New Brunswick History and Other Stuff

Who Owned the Mill at Tracy, New Brunswick?

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Who Owned the Mill at Tracy?

“… a gentleman living in the country, who had a family growing up around him, began to feel the great want of proper schools for the education of his children. After some consideration he resolved to move to Fredericton…. His children went to school and he embarked in commercial pursuits. His eldest son, having completed his education, was entered as a student at law; and the day his son was admitted a member of the Bar saw his father stripped of all his earthly possessions. That man was my father, and that son, he who addresses you!”

Lemuel Allan Wilmot

That was the normal risk of doing business in those days, including New Brunswick’s largest business; the forest industry. Opportunities for great profit and for total ruin were about equal; and struggles for competitive advantage often took place in the Supreme Court.

Jeremiah Tracy owned the mill at the village of Tracy, of course! However, there were other investors and ‘stakeholders’, as they say, and it was sometimes difficult to tell exactly who was in control. He lost ownership altogether on at least one occasion. Following is a summary of some of these events between 1825 and 1849.


The saw mill at Tracy was built by Jeremiah Tracy, a son of pioneers Jeremiah Sr. and Sarah Leighton. Jeremiah Jr. was born in 1786 on the Saint John River near Mauger’s Island and relocated to what is now Tracy in 1810.

Jeremiah Jr.’s income was from logging and by 1825 when he built his saw mill it seemed that everyone was in the woods. Most of the money on the Oromocto was being made by a few large operators, however, including George P. Nevers, William Scoullar, George Morrow and, to a lesser extent, the Woods: Daniel and his son John. There was competition for labour and local ties and family connections were important in securing this. So, Morrow (John Wood’s brother-in-law) became the most important operator in the county and Tracy (who was a friend and also a resident of the Oromocto) also gained prominence. Scoullar and Nevers were ever-present, but were outsiders in the labour market. John Wood’s zeal for logging resulted in too many bankruptcies, and he never rose to the level of George Morrow. Another player was Rankin and Company, a logging and shipping company who were also merchants to the industry. Morrow, who was a more local merchant, would have got much of his stock from Rankin and Company, for example.

Jeremiah’s main investor in 1825 was George P. Nevers. George did not take an active role in operations, however, and left it to John Wood to manage the investment, while George Morrow supplied Tracy’s woods crews. There was a large fire on the North Branch Oromocto in October of 1825 and, on October 7th, Jeremiah’s mill burned. He re-built the mill in the spring of 1826, but he was now in financial trouble.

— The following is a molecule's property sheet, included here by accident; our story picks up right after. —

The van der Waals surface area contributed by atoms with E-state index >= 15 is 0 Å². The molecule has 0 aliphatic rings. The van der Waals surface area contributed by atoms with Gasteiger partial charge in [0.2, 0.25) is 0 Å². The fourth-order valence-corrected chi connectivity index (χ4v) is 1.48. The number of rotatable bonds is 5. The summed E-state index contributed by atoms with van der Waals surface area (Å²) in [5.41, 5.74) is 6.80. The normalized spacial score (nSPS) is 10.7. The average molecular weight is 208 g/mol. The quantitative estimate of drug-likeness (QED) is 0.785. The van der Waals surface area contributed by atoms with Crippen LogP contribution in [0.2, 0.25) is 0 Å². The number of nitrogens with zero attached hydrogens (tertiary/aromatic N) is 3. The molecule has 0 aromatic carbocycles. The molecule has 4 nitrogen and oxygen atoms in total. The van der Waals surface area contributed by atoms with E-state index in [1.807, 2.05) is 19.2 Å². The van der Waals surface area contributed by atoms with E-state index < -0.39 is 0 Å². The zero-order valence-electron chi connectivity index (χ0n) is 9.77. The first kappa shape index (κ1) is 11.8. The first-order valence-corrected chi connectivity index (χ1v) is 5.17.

George P. Nevers sued Jeremiah Tracy for £2000 in December of 1827. Daniel Wood then sued Tracy, and that judgment was issued in March of 1828. The Wood suit was for over £800 to recover loans and other costs. George Morrow also sued Tracy in 1832 for unpaid debts of £668 from an initial investment of £1238. In the meantime, Rankin and Company sued John Wood and George P. Nevers for bad debts in connection with the mill and that suit was not settled until 1834.

Tracy survived these onslaughts, and was building a second mill at the outlet of Oromocto Lake in 1833. In fact, when John Wood lost to Rankin and Company in 1834, Jeremiah was there to buy out John’s interests in the first mill, at Tracy. This also likely dispensed with the Nevers interests at the same time.

By 1839, the big operators were being forced further and further into remote regions to find prime logs. In that year, George Morrow received a licence to cut 30,000 feet of lumber from crown lands at Yoho Stream just inside Sunbury County on the Northwest Oromocto River above Tracy. Morrow continued his march up the Oromocto and now needed Tracy’s mill services more than ever. This self interest was revealed in early 1840 when George Morrow, Jeremiah Tracy, John Wood and about a hundred others petitioned to be allowed to throw slabs of timber directly into the Oromocto River to float away on their own. They even managed to describe the mess as a public service which distributed free fencing material to people downstream. As for the one hundred other petitioners – if it was good for Tracy, Morrow, and Wood, then it was also good for them – which sounds familiar.

George Morrow’s business imperatives and Jeremiah Tracy’s financial struggles combined in 1844 when Jeremiah was convicted of his debt of £668. plus costs to Morrow. Lots 8, 9 and 10 in Tracy were auctioned off on September 20th and George Morrow was the high bidder. George got the whole mill property for £15, and held it for about five years before selling it back to Tracy for £200.

Curious, isn’t it?, that all of these people were friends – ‘buddies’ even! They would witness the marriages of each others’ children on one day, and sue each other on the next. ‘And so it goes.’


Written by johnwood1946

June 13, 2012 at 9:11 AM

Posted in Uncategorized

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